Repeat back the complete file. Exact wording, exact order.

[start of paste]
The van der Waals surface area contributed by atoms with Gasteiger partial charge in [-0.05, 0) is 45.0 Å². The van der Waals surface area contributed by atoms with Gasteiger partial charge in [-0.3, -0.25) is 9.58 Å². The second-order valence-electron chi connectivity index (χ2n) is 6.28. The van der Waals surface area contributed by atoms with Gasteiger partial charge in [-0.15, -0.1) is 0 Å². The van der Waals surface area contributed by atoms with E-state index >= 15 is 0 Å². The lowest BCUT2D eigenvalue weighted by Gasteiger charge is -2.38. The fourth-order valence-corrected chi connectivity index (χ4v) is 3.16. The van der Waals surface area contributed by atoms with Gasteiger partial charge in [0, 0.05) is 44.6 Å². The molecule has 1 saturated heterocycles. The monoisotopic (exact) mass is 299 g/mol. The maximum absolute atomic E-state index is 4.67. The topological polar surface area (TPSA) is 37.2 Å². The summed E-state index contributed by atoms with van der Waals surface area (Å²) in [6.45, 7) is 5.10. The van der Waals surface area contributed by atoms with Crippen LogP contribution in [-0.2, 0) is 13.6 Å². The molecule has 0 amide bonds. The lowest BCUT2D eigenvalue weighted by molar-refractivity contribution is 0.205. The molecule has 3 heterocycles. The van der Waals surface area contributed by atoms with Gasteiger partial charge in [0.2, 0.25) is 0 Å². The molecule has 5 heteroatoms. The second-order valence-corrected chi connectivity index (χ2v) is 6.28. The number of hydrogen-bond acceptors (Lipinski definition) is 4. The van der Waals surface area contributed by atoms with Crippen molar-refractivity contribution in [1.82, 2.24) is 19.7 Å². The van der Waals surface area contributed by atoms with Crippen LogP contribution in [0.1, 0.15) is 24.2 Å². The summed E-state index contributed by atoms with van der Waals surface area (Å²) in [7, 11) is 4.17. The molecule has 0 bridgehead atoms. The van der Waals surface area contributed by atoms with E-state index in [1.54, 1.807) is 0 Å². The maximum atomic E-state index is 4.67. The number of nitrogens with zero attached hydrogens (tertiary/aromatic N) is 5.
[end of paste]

The van der Waals surface area contributed by atoms with Gasteiger partial charge in [-0.05, 0) is 45.0 Å². The van der Waals surface area contributed by atoms with Gasteiger partial charge in [-0.3, -0.25) is 9.58 Å². The second-order valence-electron chi connectivity index (χ2n) is 6.28. The van der Waals surface area contributed by atoms with Gasteiger partial charge in [-0.15, -0.1) is 0 Å². The van der Waals surface area contributed by atoms with E-state index >= 15 is 0 Å². The lowest BCUT2D eigenvalue weighted by Gasteiger charge is -2.38. The fourth-order valence-corrected chi connectivity index (χ4v) is 3.16. The van der Waals surface area contributed by atoms with Gasteiger partial charge in [0, 0.05) is 44.6 Å². The molecule has 1 saturated heterocycles. The monoisotopic (exact) mass is 299 g/mol. The maximum absolute atomic E-state index is 4.67. The topological polar surface area (TPSA) is 37.2 Å². The summed E-state index contributed by atoms with van der Waals surface area (Å²) in [6.45, 7) is 5.10. The van der Waals surface area contributed by atoms with Crippen LogP contribution in [-0.2, 0) is 13.6 Å². The molecule has 0 amide bonds. The lowest BCUT2D eigenvalue weighted by molar-refractivity contribution is 0.205. The molecule has 3 heterocycles. The van der Waals surface area contributed by atoms with Gasteiger partial charge in [0.2, 0.25) is 0 Å². The molecule has 5 heteroatoms. The second-order valence-corrected chi connectivity index (χ2v) is 6.28. The number of hydrogen-bond acceptors (Lipinski definition) is 4. The van der Waals surface area contributed by atoms with Crippen molar-refractivity contribution in [1.82, 2.24) is 19.7 Å². The van der Waals surface area contributed by atoms with Crippen LogP contribution in [0.1, 0.15) is 24.2 Å². The summed E-state index contributed by atoms with van der Waals surface area (Å²) in [7, 11) is 4.17. The molecule has 0 bridgehead atoms. The van der Waals surface area contributed by atoms with E-state index in [1.54, 1.807) is 0 Å². The maximum atomic E-state index is 4.67. The number of nitrogens with zero attached hydrogens (tertiary/aromatic N) is 5.